The newest member of the Lancaster County Sheriff's Office K-9 unit gets his commands in Dutch.
Diesel, a 15-month-old Belgian Malinois, is from Holland after all. His handler, Sgt. David Bolton, has learned the language to tell the bomb-sniffing, people-finding dog what to do.
Diesel was sworn in at a Lancaster County Courthouse ceremony Feb 5. He will replace Ronin, who retires Feb. 23 after nearly a decade of work.
Ronin, an 11-year-old German shepherd and Belgian-Malinois mix, was given his commands in German from Bolton. The dog’s accomplished career includes being on the U.S. Marshal's Fugitive Task Force from 2008 to 2016. He assisted during a three-week search in northeastern Pennsylvania for Eric Frein, who was convicted and sentenced to death for killing state trooper Cpl. Bryon Dickson.
Ronin has been on hand for hundreds of incidents in Lancaster County and beyond, including bomb checks for celebrity visits: Donald Trump, Mike Pence, Hillary Clinton, Tony Blair, Pope Francis and Barack Obama. He assisted with 1,135 warrant services with the sheriff's department.
“It's a demanding life,” Bolton said.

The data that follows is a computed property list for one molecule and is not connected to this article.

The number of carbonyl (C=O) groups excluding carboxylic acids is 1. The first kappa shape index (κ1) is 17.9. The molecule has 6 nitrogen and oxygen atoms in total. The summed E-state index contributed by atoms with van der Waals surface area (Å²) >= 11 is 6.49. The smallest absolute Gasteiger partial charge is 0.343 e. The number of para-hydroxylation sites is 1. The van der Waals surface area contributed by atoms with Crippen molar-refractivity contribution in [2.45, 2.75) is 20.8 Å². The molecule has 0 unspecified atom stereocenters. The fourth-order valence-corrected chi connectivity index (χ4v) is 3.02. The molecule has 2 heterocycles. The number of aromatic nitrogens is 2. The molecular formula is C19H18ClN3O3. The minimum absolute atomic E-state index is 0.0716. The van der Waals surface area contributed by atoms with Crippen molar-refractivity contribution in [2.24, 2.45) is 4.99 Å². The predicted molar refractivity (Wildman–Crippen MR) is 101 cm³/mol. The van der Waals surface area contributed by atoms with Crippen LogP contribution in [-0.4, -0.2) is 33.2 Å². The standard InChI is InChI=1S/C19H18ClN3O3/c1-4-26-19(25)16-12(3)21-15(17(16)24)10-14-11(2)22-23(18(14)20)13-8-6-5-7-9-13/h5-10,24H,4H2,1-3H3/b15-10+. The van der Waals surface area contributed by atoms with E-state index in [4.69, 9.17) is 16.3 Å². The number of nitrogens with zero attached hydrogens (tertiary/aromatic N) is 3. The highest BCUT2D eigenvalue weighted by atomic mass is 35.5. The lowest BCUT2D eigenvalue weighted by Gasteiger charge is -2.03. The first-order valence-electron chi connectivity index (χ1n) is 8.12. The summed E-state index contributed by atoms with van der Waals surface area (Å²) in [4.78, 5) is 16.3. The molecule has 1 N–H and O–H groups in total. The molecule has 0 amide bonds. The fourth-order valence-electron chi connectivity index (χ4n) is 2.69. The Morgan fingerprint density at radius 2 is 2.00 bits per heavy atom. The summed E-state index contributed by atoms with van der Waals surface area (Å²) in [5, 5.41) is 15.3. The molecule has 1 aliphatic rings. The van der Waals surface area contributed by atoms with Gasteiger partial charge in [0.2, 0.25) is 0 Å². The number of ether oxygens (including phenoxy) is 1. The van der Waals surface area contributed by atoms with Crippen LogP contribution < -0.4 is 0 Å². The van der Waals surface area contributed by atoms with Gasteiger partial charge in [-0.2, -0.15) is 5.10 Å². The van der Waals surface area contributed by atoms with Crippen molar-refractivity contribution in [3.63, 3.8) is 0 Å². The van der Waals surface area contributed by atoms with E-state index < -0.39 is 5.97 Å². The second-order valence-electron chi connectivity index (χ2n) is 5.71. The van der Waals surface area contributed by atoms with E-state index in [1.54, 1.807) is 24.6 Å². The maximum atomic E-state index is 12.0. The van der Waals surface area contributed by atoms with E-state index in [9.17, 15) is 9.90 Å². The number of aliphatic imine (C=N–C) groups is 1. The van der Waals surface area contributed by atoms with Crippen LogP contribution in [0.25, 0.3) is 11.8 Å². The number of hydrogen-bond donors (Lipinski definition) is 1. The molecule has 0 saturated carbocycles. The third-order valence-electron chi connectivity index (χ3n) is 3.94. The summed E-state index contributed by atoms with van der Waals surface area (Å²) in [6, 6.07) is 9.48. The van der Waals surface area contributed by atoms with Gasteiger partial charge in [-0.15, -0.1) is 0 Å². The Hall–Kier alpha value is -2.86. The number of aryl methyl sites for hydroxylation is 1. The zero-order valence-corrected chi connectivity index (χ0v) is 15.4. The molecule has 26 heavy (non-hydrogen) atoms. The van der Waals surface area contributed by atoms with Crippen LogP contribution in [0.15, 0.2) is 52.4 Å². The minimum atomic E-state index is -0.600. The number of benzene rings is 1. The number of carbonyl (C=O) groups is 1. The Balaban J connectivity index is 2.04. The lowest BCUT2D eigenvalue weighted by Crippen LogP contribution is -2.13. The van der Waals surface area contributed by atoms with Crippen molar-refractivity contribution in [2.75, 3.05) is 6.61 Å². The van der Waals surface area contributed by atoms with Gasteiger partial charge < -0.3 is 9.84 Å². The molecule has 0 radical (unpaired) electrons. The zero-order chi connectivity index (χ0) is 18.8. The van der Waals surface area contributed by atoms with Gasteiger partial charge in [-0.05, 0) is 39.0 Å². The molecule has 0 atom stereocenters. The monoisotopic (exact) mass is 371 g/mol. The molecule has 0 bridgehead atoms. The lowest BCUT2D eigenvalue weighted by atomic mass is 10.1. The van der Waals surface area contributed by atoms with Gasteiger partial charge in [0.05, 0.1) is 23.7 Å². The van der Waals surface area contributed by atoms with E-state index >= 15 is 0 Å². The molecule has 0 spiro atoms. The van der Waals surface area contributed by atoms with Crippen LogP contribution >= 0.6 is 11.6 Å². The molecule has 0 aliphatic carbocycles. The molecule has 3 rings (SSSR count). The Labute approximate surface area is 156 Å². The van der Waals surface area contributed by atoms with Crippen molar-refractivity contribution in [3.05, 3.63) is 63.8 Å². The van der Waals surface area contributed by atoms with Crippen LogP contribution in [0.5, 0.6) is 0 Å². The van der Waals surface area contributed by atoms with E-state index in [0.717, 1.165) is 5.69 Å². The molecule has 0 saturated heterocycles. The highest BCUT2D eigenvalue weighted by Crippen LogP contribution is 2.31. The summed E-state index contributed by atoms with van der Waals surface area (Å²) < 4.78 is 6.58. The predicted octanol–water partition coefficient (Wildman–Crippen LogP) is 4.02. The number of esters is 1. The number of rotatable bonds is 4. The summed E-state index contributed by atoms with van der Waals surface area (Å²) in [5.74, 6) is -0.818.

In retirement, Ronin will live with Bolton’s family and Diesel.
As Bolton has left for the sheriff’s office with Diesel the past few weeks, Ronin stands at the door, wanting to go to work.
The transition, said Sheriff Chris Leppler, is bittersweet.
“I hate to see Ronin go, but in the same token, I think we are getting a very good dog,” Leppler said.
The sheriff’s office K-9 unit is funded by donations.
For two weeks Diesel and Bolton trained together at K-9 Tactical, an Iowa-based training program run by a former Navy Seal. Purchasing and training Diesel cost $12,500, according to Bolton.
The K-9s are patrol and explosive dogs, Bolton said.
“They're locating tools. We locate explosives. We locate people,” he said.
During training, a ball is used as a reward.
“They don't know they're finding explosives, they think they're finding a ball,” Bolton said.
Already Diesel has proven he's better at tracking than Ronin was.
“He's good at what he does for being a 15-month-old dog,” Bolton said. “He's a machine when it comes to tracking."
But his puppy-like demeanor was still evident, as Diesel laid on a table in the courthouse Monday. He rolled over to prompt a belly scratch from his handler.
The sheriff's office has a second K-9 and handler: Edik, a 4-year-old German shepherd and Belgian-Malinois mix, and Deputy David Cole.
The unit hopes to raise $2,000 for a bullet proof vest for Diesel, Bolton said.
Leppler called the training Bolton and Diesel went through “top-end.”
“Ultimately, it's about protecting the community and responding the community's needs,” he said.
The Lancaster County Drug Task Force recently swore in a new K-9. Several Lancaster County police departments also have K-9s, including Manheim Borough, Lancaster city, state police, and Manheim and East Hempfield townships, according to the departments.